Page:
If you are seeing a cardiologist, you are either a hypochondriac or you may have heart disease. Maybe you have a family history. Maybe you are overweight, a smoker, type A (stressed) personality, and you eat a high-fat diet and have a sedentary lifestyle. Well, you know the cardiologist is going to tell you there are a lot of changes you have to make if you want to live.Visit Scottsdale cardiologists for more details .
If you are a new patient to the cardiologist, there will be many tests. There will be a total blood workup, a stress test, EKG, maybe even more tests. Your doctor wants to be sure of your condition before treating you. When tests are done, and the cardiologist sits down to discuss your prognosis, it is a good idea to have written down a list of questions for the doctor. Here is a sample list of what to ask a cardiologist, because the doctor may forget to tell you these specifics:
1. Do I have any blockages, and if so, what percentages? If there are blockages in your arteries, your heart is not getting the blood flowing through it that it should. The heart must work harder to pump the blood through the partially-blocked arteries. This is called arteriosclerosis, or “hardening of the arteries”. It puts you at a very high risk of hypertension (high blood pressure), and heart attack. If the blockage is minor, you may be able to correct it by increasing the good fats (monounsaturated and polyunsaturated) and decreasing saturated and trans fats from your diet. However, if the blockage is major, surgery is required, either an angioplasty (a balloon instrument is inflated to stretch the artery) or installing a shunt (it remains in the artery and holds it open).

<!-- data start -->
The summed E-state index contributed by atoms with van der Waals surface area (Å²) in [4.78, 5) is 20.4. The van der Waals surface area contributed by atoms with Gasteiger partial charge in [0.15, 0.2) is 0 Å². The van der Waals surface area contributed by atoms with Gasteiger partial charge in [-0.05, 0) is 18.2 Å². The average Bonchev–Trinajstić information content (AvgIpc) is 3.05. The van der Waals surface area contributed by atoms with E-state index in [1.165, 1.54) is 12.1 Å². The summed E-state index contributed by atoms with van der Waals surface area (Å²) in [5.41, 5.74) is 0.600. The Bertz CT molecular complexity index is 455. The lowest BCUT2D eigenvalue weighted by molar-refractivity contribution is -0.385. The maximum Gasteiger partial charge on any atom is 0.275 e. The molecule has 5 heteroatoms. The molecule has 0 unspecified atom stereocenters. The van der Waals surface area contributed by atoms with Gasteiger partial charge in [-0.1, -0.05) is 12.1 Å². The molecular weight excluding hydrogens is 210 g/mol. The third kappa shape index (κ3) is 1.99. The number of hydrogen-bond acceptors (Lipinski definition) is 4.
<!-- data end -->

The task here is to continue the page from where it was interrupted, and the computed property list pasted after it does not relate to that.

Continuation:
2. How does my heart condition affect other health issues (if you are, for example, diabetic)? Could there be an unfavorable interaction between my medications? Sometimes, doctors prescribe medications based on the condition you are seeing them for. Especially if another condition is being treated by a different doctor, you need to make sure the cardiologist is aware of all your medications, prescription or over-the-counter.
3. Are there activities I should avoid? Heart disease may change a lot about your usual behavior. You know what you usually do, but the doctor doesn’t. Because you know your daily activities the best, only you know what to ask a cardiologist in this area.
4. Are there certain foods I should avoid? Of course there are. But you know what foods you like, and this is the time you should find out if you have to say goodbye to your favorite food. Also, the cardiologist may be able to make recommendations for comparable substitutes.
5. Where can I find a reliable source to learn more about my condition? It is your heart… your health. Take responsibility for understanding the full implications of your condition. The cardiologist should be able to direct you to good sources for in-depth information about your condition. When the doctor directs you to a specific resource, take the time to research. When you return to the cardiologist next time, you’ll likely have another list of what to ask a cardiologist.